InHouse Records was never designed to operate as a traditional record label, (we are of course a label of change), but it's incredibly exciting to be seen as a contributor to the music industry.
That same contribution was acknowledged and validated in multiple ways just recently at Latitude Festival 2019, a long-running music festival held each year in Suffolk. It's fair to say that such recognition has led to a golden feeling for all involved with InHouse Records.
For those of you not too familiar with the name, InHouse Records is an initiative I created as a social designer, born of a desire to see if I could contribute to the reduction of re-offending in the UK.
After years of research in prisons, with both prisoners and governors, the insights I learned became refined; through a co-creative process (with 15 prisoners in Kent) we created the worlds first 'Record Label in a prison'. InHouse Records takes the many tasks associated with running a functioning record label and turns them into a soft curriculum for change.
By developing technical and dialogic skills, the label combines, tracks and records aspiration with development in core competencies that are accredited by Ernst & Young. The real, visible outcomes are: a reduction in re-offending, more positively-behaved prisoners and the reduction in negative behaviour, but a significant by-product is that we create music. In fact, we create music which Universal Records is excited to distribute and which both Fender and Roland - two internationally influential makers of instruments - support us to make.
At Latitude 2019, graduates of InHouse records were amongst the performers. This was an incredible opportunity for our graduates, who were able to share songs that mean more than just a slot at the festival, songs which go some way to capturing the complex and profound stories of their journey to date.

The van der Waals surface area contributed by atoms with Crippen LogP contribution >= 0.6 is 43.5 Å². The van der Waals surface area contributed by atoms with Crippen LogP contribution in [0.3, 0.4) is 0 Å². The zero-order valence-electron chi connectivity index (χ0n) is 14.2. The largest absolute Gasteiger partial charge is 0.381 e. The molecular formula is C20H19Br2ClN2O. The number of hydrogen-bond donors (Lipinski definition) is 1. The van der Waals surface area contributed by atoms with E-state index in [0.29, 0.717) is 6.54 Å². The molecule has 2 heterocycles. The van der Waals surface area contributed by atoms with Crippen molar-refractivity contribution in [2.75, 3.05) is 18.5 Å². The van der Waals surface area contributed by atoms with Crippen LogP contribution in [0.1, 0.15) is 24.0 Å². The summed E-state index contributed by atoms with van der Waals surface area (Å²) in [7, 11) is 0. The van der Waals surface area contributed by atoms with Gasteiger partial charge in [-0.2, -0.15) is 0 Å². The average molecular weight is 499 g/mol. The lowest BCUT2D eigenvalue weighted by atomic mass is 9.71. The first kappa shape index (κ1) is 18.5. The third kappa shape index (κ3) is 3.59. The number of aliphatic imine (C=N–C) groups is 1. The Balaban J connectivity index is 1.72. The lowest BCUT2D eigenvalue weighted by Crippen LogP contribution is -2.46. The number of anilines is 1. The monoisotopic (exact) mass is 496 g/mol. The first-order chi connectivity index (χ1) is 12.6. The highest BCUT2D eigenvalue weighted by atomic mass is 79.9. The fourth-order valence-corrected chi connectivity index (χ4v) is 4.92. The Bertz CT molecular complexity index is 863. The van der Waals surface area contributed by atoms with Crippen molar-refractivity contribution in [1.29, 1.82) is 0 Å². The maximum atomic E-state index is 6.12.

The fact that InHouse as a label had artists performing at a major UK festival, without having released any music before now is not only a unity in our narrative of being a label of change, shared by the amazing people at Latitude, but also a throwback to the days when a record label represented a narrative of itself. Where consumers purchased music from labels such as DefJam or Parlaphone safe in the knowledge that the label captured a certain sound or kind of artist. InHouse Records is a label that also has its own narrative, its own kind of sound and definitely a unique kind of artist.
I had the wonderful opportunity of sharing our story with Radio1 DJ Huw Stephens; we have all been blown away by the incredible response and support we have received, not just from the music industry, but also from the design world.
We have been supported by institutions like The Royal College of Art, Innovation RCA and the Design Against Crime team, as well as winning Gold at the London Design Awards, iF Social Impact Awards. Furthermore, we have been recognised in the world of business by winning the NatWest Social Enterprise of the Year Award and our ongoing collaboration with Ernst & Young.
InHouse Co-Director Neil Sartorio, has been "dangerously, positively" building an organic network for change; together we have been creating precedent, not for the sake of precedent but because it's the right thing to do.
More recently, we performed a showcase to a sell out crowd at The Other Palace in London's West End, a performance that profiled the talents of our graduates who have left prison, but also a showcase that profiled the talents of InHouse participants still in prison who we were able to organise release on temporary license.
Jude Armani FRSA founded InHouse Records in 2017, out of a desire to stop recidivism in prisoners. InHouse has since worked with over 300 men in six prisons, and hopes to release its first music by the end of this year. You can find out more about the work that InHouse Records is doing via their website.
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Any initiative that contributes to reducing the reoffending rate is worth celebrating, supporting and encouraging.
Faith Spear FRSA
Writer and Criminologist